|China media vents concerns over N Korea nuclear test
China should exact a "heavy price'' from North Korea if an imminent nuclear test goes ahead, state-run media said Wednesday in their strongest call yet, as analysts say Beijing appears unable to restrain its wayward ally.
The state-run Global Times raised the prospect that the relationship founded on the battlefields of the 1950-53 Korean War, and which Pyongyang has relied on ever since, "might break down'' over the issue, AFP reports.
That would "be of no benefit to Pyongyang'', it said. "North Korea would face an even worse situation, but China could find some ways to compensate for geopolitical losses.''
But analysts and diplomats said that despite its discontent Beijing was unwilling to carry out meaningful action, leaving the media as its only theatre to display its frustrations.
North Korea vowed to conduct its third nuclear test after the UN Security Council condemned its December 12 rocket launch in a resolution that was the product of extensive negotiations with China.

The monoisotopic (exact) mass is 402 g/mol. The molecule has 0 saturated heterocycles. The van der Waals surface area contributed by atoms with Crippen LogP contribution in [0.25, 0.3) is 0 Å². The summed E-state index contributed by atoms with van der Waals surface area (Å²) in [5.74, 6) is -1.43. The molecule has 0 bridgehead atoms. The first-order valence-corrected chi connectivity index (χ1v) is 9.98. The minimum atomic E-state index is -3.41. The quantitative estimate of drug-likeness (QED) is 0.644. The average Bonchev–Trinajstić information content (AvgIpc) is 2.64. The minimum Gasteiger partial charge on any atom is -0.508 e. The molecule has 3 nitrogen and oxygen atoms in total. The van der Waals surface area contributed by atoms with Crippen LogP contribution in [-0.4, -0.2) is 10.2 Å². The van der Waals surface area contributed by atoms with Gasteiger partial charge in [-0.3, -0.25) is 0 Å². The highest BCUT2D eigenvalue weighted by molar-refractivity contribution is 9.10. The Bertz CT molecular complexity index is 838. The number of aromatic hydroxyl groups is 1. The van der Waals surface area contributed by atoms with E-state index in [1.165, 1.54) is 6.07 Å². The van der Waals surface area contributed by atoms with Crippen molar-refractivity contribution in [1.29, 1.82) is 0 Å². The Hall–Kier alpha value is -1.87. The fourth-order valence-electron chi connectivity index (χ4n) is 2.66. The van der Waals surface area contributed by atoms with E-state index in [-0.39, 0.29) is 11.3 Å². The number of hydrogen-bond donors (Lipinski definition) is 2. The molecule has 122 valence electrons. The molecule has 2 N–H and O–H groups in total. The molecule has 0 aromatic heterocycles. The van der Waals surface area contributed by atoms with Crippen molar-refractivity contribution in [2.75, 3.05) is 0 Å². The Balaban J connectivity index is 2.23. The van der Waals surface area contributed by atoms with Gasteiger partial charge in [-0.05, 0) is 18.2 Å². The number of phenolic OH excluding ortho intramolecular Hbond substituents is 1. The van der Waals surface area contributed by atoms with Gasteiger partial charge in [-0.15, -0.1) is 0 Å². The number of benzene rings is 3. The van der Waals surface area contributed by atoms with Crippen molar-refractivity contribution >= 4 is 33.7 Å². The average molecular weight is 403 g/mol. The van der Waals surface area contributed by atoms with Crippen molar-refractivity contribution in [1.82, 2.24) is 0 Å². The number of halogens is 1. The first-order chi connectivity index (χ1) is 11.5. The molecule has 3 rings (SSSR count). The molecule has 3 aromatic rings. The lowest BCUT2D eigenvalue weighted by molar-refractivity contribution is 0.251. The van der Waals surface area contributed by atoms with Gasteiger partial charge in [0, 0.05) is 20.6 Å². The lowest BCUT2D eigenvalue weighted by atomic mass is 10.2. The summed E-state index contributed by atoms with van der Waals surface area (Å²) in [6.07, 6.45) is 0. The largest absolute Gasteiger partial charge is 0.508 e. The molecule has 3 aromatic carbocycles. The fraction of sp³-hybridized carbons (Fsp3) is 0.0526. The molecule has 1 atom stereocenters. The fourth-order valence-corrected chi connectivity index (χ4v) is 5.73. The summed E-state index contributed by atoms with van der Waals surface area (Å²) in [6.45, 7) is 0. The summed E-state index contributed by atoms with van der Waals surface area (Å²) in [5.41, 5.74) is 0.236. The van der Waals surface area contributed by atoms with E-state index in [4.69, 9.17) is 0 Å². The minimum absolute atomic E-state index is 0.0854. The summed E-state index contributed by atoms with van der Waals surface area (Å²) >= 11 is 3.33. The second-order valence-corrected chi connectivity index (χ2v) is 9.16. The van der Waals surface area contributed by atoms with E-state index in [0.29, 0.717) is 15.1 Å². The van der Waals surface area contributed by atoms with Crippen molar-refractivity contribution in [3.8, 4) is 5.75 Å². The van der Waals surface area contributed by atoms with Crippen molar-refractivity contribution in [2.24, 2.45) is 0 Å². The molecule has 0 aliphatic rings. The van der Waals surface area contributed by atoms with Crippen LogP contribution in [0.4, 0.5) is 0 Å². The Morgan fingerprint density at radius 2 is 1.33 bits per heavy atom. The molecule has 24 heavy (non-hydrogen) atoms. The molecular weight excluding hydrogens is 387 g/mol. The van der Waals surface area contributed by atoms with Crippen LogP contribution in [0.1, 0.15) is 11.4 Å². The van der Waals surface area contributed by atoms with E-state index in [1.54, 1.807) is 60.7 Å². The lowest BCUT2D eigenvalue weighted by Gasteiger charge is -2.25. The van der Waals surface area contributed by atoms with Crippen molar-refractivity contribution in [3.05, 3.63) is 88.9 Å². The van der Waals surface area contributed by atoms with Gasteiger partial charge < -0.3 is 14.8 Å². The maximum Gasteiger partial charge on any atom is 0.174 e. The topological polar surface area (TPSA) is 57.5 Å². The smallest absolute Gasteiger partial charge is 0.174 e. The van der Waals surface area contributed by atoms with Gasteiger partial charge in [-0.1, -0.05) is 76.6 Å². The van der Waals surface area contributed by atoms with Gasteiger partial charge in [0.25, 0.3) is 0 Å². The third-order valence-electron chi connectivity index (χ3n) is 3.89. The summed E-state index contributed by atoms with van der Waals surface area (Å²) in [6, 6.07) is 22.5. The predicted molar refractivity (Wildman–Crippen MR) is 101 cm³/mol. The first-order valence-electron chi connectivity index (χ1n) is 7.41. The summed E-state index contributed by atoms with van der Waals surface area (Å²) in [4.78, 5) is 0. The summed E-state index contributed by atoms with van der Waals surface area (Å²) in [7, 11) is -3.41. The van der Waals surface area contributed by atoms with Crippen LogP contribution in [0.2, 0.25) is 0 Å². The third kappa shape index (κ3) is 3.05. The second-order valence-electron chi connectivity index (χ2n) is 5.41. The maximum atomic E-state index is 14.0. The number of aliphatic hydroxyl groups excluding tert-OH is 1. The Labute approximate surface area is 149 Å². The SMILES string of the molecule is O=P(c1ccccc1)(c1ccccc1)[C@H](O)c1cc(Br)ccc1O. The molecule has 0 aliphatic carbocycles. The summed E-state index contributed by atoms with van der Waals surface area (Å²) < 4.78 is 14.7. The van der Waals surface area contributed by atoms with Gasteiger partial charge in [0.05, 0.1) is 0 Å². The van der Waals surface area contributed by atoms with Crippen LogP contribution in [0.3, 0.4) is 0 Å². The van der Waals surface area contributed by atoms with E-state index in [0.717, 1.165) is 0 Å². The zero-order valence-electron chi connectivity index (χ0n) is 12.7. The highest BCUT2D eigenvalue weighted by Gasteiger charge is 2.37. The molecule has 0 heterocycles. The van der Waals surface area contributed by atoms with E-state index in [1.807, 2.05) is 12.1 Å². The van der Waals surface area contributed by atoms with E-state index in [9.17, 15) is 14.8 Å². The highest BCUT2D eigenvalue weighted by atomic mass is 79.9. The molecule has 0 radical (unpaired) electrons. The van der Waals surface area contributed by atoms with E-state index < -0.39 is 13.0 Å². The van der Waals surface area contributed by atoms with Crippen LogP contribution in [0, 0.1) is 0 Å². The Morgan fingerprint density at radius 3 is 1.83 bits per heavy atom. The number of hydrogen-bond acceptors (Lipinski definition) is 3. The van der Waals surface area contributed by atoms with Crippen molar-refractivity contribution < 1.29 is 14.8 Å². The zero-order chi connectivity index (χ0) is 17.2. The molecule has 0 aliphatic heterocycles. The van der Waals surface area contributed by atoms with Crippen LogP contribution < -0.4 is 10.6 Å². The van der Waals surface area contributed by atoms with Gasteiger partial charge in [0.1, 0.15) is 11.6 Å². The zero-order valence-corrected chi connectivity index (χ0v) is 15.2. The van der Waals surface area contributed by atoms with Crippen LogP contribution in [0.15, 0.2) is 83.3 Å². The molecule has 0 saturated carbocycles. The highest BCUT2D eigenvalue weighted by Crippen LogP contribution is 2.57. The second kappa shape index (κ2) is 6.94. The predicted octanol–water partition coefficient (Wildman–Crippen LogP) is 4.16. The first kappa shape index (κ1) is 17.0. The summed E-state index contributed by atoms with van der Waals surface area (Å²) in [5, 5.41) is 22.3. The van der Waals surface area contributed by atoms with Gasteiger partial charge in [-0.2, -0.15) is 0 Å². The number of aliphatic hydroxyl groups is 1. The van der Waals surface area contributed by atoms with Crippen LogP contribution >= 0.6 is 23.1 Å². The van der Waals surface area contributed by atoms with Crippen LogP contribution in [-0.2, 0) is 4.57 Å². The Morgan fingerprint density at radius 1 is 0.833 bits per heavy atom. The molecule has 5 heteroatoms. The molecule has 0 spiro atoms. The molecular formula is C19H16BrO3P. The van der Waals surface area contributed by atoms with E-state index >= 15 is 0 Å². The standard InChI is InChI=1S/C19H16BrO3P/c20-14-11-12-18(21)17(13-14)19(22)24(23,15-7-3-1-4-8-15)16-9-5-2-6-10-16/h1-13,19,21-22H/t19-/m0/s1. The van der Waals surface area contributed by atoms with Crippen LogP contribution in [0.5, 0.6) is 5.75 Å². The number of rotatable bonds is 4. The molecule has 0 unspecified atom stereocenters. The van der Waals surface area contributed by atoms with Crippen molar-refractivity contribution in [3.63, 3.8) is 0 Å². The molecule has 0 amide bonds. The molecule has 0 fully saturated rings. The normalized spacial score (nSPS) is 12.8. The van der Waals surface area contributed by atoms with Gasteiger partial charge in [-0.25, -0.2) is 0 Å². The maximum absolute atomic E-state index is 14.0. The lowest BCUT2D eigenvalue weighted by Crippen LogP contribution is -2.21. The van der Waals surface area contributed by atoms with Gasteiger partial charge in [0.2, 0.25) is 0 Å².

The Global Times -- which is owned by the People's Daily, the official mouthpiece of the ruling Communist Party -- has previously urged Beijing to cut off aid if it goes ahead with the blast.
But the threats contrast with Beijing's official position of repeatedly urging calm and restraint, and avoiding punitive measures to prevent regional instability.
China is widely seen as fearing the consequences of a North Korean collapse, which could send an exodus of refugees across the border and potentially lead to a reunified, US-allied Korea on its border.
"If North Korea insists on a third nuclear test despite attempts to dissuade it, it must pay a heavy price,'' said Wednesday's Global Times editorial. "The assistance it will be able to receive from China should be reduced.''
"China is never afraid of Pyongyang,'' it went on. "If Pyongyang gets tough with China, China should strike back hard, even at the cost of deteriorating bilateral relations.
The article appeared in both the English- and Chinese-language editions of the paper.